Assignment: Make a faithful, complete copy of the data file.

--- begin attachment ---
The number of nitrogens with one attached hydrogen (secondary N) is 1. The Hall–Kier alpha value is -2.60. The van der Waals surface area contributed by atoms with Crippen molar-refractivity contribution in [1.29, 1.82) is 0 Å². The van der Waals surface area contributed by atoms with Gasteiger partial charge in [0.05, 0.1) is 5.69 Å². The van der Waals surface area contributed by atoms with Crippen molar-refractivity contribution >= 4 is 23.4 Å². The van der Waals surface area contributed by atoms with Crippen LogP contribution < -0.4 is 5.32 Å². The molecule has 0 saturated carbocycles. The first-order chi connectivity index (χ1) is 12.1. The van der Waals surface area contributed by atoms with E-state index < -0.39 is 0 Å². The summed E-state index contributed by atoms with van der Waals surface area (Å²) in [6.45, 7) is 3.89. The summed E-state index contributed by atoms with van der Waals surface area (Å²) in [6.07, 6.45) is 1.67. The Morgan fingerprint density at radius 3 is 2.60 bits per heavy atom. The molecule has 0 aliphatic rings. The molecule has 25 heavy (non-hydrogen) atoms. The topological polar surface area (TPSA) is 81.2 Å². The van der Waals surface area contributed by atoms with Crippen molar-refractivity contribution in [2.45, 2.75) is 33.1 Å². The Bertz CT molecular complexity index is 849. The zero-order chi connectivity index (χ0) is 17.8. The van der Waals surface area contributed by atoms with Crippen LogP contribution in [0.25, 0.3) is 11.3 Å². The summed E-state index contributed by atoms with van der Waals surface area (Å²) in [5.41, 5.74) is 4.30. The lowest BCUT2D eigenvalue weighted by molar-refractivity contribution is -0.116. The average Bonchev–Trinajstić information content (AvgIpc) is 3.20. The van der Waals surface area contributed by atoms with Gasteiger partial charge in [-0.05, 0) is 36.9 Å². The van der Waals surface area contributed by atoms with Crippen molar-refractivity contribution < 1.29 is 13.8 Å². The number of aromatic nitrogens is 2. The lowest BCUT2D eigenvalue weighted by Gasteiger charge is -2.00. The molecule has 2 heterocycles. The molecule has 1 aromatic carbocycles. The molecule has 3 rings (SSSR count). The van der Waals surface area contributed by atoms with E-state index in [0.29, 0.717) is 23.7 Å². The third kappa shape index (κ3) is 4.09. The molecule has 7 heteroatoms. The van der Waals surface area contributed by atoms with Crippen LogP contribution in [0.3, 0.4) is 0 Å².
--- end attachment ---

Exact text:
The number of nitrogens with one attached hydrogen (secondary N) is 1. The Hall–Kier alpha value is -2.60. The van der Waals surface area contributed by atoms with Crippen molar-refractivity contribution in [1.29, 1.82) is 0 Å². The van der Waals surface area contributed by atoms with Gasteiger partial charge in [0.05, 0.1) is 5.69 Å². The van der Waals surface area contributed by atoms with Crippen molar-refractivity contribution >= 4 is 23.4 Å². The van der Waals surface area contributed by atoms with Crippen LogP contribution < -0.4 is 5.32 Å². The molecule has 0 saturated carbocycles. The first-order chi connectivity index (χ1) is 12.1. The van der Waals surface area contributed by atoms with E-state index < -0.39 is 0 Å². The summed E-state index contributed by atoms with van der Waals surface area (Å²) in [6.45, 7) is 3.89. The summed E-state index contributed by atoms with van der Waals surface area (Å²) in [6.07, 6.45) is 1.67. The Morgan fingerprint density at radius 3 is 2.60 bits per heavy atom. The molecule has 0 aliphatic rings. The molecule has 25 heavy (non-hydrogen) atoms. The topological polar surface area (TPSA) is 81.2 Å². The van der Waals surface area contributed by atoms with Crippen molar-refractivity contribution in [2.45, 2.75) is 33.1 Å². The Bertz CT molecular complexity index is 849. The zero-order chi connectivity index (χ0) is 17.8. The van der Waals surface area contributed by atoms with Crippen LogP contribution in [0.25, 0.3) is 11.3 Å². The summed E-state index contributed by atoms with van der Waals surface area (Å²) in [5.41, 5.74) is 4.30. The lowest BCUT2D eigenvalue weighted by molar-refractivity contribution is -0.116. The average Bonchev–Trinajstić information content (AvgIpc) is 3.20. The van der Waals surface area contributed by atoms with Gasteiger partial charge in [-0.05, 0) is 36.9 Å². The van der Waals surface area contributed by atoms with Crippen molar-refractivity contribution < 1.29 is 13.8 Å². The number of aromatic nitrogens is 2. The lowest BCUT2D eigenvalue weighted by Gasteiger charge is -2.00. The molecule has 2 heterocycles. The molecule has 1 aromatic carbocycles. The molecule has 3 rings (SSSR count). The van der Waals surface area contributed by atoms with E-state index in [0.29, 0.717) is 23.7 Å². The third kappa shape index (κ3) is 4.09. The molecule has 7 heteroatoms. The van der Waals surface area contributed by atoms with Crippen LogP contribution in [0.3, 0.4) is 0 Å².